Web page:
Russians were obviously tired of not being taken seriously. The Soviet Union had been a superpower, respected and feared, but post-Soviet Russia was a weakened country that, particularly under the unpredictable Boris Yeltsin, struggled to be taken seriously on the world stage. Russian pride had taken a beating, and it was only in recent years that it had started to recover. Part of Putin’s appeal to Russians was, clearly, that he was making their country matter again. His actions, words, and very bearing conveyed the message that Russia was strong, and his provocative political moves guaranteed that the rest of the world had to pay attention.
One ongoing issue she encounters is the distrust Russians feel for American government, which, fine. Americans feel that too, surely. But there’s an aggression from “9/11 truthers,” and these encounters hit home, because having lived in Europe I’ve faced it endlessly too. It’s not only Russians. And it’s alarming and insulting. As Dickey says, in response to a Moscow-based rapper who tells her he saw a documentary (obviously an expert, I always hear the documentary defense too), “This 9/11 truther stuff simply unhinged me.” Me too, girl.
Or maddening encounters like this one:
“When Masha noted that in Italy, where she often vacationed, many people believed the U.S. government had purposely knocked down the Twin Towers to boost the stock market, it was all I could do not to hurl the remains of my sandwich across the table.”
But, whereas some cultures or nations can’t seem to find the humanity in those they disagree or are sparring with, or are unable to separate government from civilians, Dickey says Russians ultimately see it differently, in her experience:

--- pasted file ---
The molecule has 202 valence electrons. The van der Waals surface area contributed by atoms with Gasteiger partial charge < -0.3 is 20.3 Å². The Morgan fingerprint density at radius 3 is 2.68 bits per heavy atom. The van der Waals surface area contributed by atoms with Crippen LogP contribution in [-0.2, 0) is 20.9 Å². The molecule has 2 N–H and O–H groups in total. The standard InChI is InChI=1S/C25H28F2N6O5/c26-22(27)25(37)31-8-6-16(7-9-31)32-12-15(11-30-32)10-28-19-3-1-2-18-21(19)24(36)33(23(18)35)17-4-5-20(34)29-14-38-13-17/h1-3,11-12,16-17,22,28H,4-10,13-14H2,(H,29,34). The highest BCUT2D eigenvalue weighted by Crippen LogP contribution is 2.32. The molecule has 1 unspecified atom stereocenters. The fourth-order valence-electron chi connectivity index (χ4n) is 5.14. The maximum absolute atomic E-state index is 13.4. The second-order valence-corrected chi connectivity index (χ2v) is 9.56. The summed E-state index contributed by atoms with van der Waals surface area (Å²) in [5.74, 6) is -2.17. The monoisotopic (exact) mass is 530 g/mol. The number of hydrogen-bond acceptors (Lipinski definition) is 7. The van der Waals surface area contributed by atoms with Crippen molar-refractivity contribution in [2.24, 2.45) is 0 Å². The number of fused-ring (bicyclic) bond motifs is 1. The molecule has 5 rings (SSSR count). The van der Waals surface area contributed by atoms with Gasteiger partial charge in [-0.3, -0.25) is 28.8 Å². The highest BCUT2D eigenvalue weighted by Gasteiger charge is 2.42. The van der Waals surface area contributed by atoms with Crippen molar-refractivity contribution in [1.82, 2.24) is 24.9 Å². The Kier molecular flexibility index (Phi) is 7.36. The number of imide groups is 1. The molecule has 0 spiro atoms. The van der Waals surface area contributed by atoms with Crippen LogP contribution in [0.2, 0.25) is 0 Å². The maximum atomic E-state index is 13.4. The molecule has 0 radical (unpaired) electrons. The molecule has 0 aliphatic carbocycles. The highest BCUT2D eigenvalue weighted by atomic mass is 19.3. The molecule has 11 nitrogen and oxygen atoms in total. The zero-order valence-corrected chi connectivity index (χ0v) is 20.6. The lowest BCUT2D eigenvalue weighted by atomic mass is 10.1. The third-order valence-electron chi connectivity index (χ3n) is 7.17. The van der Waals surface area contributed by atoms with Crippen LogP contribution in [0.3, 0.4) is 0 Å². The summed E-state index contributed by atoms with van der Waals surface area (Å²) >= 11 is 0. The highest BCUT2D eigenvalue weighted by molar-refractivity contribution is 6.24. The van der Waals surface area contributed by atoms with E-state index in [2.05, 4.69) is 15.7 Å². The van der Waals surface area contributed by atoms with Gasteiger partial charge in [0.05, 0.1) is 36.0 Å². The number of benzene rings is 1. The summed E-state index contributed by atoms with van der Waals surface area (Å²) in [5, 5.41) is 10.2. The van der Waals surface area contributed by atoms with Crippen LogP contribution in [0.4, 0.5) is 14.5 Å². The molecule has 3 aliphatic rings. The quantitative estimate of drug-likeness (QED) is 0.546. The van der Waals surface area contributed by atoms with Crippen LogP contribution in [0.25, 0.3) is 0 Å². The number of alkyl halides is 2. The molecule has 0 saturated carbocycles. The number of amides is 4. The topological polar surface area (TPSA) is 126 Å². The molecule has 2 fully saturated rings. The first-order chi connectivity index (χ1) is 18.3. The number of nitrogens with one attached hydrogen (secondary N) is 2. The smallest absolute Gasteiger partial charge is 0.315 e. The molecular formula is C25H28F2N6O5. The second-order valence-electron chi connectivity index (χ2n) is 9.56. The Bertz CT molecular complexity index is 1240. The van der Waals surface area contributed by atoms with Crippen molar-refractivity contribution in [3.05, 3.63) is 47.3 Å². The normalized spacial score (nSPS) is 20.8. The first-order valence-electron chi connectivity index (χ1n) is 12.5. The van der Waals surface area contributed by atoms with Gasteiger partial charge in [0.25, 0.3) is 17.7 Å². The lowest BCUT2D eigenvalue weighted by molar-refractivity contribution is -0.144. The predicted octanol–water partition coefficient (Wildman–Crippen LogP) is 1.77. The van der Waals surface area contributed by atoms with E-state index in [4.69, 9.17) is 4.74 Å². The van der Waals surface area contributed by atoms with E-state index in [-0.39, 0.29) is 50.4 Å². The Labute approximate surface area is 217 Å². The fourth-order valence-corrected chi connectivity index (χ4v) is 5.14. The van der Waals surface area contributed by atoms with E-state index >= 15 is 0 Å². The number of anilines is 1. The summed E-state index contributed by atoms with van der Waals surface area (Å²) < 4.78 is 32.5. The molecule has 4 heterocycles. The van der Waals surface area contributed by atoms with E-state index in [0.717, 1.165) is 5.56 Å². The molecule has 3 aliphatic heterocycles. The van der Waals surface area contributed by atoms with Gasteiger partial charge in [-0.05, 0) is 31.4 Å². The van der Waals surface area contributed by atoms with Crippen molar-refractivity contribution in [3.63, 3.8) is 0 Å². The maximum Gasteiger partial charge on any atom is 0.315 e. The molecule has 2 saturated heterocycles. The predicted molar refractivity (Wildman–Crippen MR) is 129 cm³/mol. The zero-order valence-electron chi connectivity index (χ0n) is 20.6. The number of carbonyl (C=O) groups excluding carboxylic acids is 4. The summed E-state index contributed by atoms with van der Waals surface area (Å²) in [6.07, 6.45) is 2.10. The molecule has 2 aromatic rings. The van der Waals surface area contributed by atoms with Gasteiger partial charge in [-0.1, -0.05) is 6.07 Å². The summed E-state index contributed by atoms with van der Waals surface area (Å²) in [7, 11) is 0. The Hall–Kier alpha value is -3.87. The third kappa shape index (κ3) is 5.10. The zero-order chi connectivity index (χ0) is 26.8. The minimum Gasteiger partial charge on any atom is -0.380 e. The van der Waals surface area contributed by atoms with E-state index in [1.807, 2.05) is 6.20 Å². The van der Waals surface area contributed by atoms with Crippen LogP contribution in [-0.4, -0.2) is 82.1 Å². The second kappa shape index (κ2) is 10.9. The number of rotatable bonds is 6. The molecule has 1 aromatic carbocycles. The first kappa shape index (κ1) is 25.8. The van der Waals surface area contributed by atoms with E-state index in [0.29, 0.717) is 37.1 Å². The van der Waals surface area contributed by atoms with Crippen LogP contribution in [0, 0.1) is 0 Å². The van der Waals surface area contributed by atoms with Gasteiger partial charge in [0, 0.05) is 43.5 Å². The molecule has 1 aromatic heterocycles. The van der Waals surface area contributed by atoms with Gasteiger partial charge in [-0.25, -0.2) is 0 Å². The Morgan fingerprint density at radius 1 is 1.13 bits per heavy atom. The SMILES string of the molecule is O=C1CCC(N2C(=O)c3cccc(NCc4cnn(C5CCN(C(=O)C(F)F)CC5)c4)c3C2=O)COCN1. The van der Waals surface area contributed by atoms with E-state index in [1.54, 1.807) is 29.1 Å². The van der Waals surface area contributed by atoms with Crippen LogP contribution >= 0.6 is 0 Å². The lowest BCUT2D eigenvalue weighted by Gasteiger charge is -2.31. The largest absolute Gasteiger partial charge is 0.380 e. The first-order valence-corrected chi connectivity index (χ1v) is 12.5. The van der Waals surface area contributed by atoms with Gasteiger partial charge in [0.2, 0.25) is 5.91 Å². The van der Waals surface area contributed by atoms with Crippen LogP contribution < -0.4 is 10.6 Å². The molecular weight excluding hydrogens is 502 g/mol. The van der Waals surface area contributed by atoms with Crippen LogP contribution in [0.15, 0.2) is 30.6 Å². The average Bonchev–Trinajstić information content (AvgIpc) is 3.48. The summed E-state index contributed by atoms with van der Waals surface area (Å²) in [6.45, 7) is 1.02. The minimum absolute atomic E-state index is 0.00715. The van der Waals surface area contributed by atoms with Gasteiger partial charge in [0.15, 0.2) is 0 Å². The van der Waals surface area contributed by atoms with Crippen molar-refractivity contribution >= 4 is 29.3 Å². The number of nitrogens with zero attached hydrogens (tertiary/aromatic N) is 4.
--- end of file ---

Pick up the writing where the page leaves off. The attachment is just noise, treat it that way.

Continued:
“Even if we disagree with your government, we respect you.” This was another comment I’d heard consistently on the trip: every time someone criticized the American government, they were quick to clarify that they liked the American people. I couldn’t help but think of my mother’s trip to the Soviet Union…when I was a child, it seemed extraordinary to me that she was able to separate her feelings about Russian people from feelings about their government. Now, I finally realized that that’s what Russians had been doing with me all along.
And despite negatives seen in her honest anecdotes about living and economic conditions, the peoples’ overwhelming support for Putin, suspicion of foreign governments and visiting foreigners, even maddening 9/11 trutherism, in the end the positive was overwhelming.
In all those weeks of travel, I’d encountered very little difficulty, and a great deal of generosity. People who had nothing to gain by talking to an American writer nonetheless willingly opened their lives to me, even when it was clear they weren’t fans of the nation I call home…while it appears to be true that overall, relations between Russia and America are at their worst since the Stalin era, it’s also true – at least in my experience – that most Russians bear no ill will toward us. ‘People are people’ was a phrase I heard again and again, whether in the hills of Buryatia, on the waters of Lake Baikal, or sitting in any of the innumerable kitchens where Russians fed me and we toasted our friendship.
Amazing insights into lives across the spectrum and ways of thinking in a varied sampling of Russian cities. Reading it feels like meeting these often remarkable individuals, whose tales are very much worth knowing.
Bears in the Streets: Three Journeys Across a Changing Russia
by Lisa Dickey
published January 31, 2017 by St. Martin’s Press